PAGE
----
Forensic Engineers and Consultants

Tag Archive: chemical incident investigator

  1. P&ID’s, If You Please – Piping and Instrumentation Diagrams Explained

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    When investigating an industrial incident, one piece of information I always ask for is the relevant P&ID’s for the process.  P&ID stands for Piping and Instrumentation Diagram and is defined as “A schematic diagram of the relationship between instruments, controllers, piping, and system equipment.” A set of P&ID’s for an entire facility allows you to trace the entire manufacturing process from raw material unloading to finished product loadout, including utilities like steam, water, fuel, and air. That’s great information to have, but isn’t especially useful (more…)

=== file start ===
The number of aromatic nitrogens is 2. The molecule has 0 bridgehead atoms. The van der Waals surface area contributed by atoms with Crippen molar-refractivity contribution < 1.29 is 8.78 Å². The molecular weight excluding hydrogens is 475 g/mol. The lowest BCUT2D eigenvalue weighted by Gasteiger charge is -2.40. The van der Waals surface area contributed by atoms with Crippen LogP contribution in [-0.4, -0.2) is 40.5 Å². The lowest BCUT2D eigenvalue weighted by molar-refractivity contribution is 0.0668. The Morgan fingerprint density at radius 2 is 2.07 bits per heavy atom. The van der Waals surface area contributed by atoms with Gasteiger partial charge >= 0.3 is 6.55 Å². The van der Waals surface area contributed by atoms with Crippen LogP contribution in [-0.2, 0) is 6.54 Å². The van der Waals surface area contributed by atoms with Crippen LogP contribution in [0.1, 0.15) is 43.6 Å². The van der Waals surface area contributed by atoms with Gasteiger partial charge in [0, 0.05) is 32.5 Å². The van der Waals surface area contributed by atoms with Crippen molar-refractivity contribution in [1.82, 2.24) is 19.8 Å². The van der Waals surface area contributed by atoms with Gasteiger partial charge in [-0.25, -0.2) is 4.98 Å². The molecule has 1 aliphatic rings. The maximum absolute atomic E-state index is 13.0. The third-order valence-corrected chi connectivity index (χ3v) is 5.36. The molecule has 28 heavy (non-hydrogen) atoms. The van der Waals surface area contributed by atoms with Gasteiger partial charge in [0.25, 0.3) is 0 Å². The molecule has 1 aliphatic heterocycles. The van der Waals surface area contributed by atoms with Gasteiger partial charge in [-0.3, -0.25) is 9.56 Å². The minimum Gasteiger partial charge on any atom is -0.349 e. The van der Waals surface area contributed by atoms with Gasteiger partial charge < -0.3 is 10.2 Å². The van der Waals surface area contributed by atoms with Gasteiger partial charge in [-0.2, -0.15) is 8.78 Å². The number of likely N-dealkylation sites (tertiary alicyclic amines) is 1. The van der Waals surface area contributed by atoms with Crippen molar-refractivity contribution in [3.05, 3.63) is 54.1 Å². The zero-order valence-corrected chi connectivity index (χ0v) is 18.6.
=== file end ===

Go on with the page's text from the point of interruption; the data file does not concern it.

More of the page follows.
2. Ammonia – The Good, The Bad, The Smelly… Part One

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    Ammonia is a compound consisting of one nitrogen atom and three hydrogen atoms and is denoted by the formula NH3. Its boiling point is -28°F at atmospheric pressure, so unless it is under pressure, it is gaseous at room temperatures. Therefore, pure ammonia is typically stored under pressure in a liquid form. Household ammonia is only 5-10% NH3, the remaining 90-95% is water. Ammonia is extremely soluble in water. It is often depicted  like this: (more…)

  3. Not Your Father’s House Fire

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    Remember the good old days when our homes were built with only lumber, dry-wall, and roofing?   Me neither.  However, we talk about ‘modern’ construction materials like this is a new phenomenon.  The truth is ‘modern’ construction materials started sneaking into homes over fifty years ago.  It’s not only construction materials that have changed: a century ago, we furnished our houses with wood, cloth, metal, and glass. Today, it’s plastics, foams, and coatings.

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